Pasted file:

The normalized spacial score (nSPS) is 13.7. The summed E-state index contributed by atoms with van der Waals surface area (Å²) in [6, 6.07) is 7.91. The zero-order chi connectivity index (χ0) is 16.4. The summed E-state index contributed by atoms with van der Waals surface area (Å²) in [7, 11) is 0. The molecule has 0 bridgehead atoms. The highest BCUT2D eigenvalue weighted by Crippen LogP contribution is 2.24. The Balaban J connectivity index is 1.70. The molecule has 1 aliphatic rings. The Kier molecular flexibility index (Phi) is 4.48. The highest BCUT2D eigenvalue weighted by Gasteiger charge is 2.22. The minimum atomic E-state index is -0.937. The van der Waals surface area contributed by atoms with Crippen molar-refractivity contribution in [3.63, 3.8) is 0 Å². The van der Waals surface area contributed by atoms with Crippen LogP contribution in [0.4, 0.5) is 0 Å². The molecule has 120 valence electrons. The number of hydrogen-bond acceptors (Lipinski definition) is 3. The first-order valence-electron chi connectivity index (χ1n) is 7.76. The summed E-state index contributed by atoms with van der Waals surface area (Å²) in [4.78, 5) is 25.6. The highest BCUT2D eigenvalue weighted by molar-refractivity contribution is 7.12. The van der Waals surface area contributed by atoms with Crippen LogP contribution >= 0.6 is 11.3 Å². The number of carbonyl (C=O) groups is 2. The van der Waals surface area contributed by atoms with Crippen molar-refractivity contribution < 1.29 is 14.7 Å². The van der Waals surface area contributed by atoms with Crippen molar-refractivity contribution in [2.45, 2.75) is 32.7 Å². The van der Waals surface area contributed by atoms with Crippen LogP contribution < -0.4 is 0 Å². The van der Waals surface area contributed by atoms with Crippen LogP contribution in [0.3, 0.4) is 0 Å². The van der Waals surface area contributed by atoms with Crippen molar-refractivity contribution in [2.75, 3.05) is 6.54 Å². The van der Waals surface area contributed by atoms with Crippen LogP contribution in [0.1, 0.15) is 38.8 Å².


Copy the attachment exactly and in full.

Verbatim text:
The normalized spacial score (nSPS) is 13.7. The summed E-state index contributed by atoms with van der Waals surface area (Å²) in [6, 6.07) is 7.91. The zero-order chi connectivity index (χ0) is 16.4. The summed E-state index contributed by atoms with van der Waals surface area (Å²) in [7, 11) is 0. The molecule has 0 bridgehead atoms. The highest BCUT2D eigenvalue weighted by Crippen LogP contribution is 2.24. The Balaban J connectivity index is 1.70. The molecule has 1 aliphatic rings. The Kier molecular flexibility index (Phi) is 4.48. The highest BCUT2D eigenvalue weighted by Gasteiger charge is 2.22. The minimum atomic E-state index is -0.937. The van der Waals surface area contributed by atoms with Crippen molar-refractivity contribution in [3.63, 3.8) is 0 Å². The van der Waals surface area contributed by atoms with Crippen LogP contribution in [0.4, 0.5) is 0 Å². The molecule has 120 valence electrons. The number of hydrogen-bond acceptors (Lipinski definition) is 3. The first-order valence-electron chi connectivity index (χ1n) is 7.76. The summed E-state index contributed by atoms with van der Waals surface area (Å²) in [4.78, 5) is 25.6. The highest BCUT2D eigenvalue weighted by molar-refractivity contribution is 7.12. The van der Waals surface area contributed by atoms with Crippen LogP contribution >= 0.6 is 11.3 Å². The number of carbonyl (C=O) groups is 2. The van der Waals surface area contributed by atoms with Crippen molar-refractivity contribution < 1.29 is 14.7 Å². The van der Waals surface area contributed by atoms with Crippen molar-refractivity contribution in [2.45, 2.75) is 32.7 Å². The van der Waals surface area contributed by atoms with Crippen LogP contribution < -0.4 is 0 Å². The van der Waals surface area contributed by atoms with Crippen LogP contribution in [0.3, 0.4) is 0 Å². The van der Waals surface area contributed by atoms with Crippen molar-refractivity contribution in [2.75, 3.05) is 6.54 Å². The van der Waals surface area contributed by atoms with Crippen LogP contribution in [0.1, 0.15) is 38.8 Å².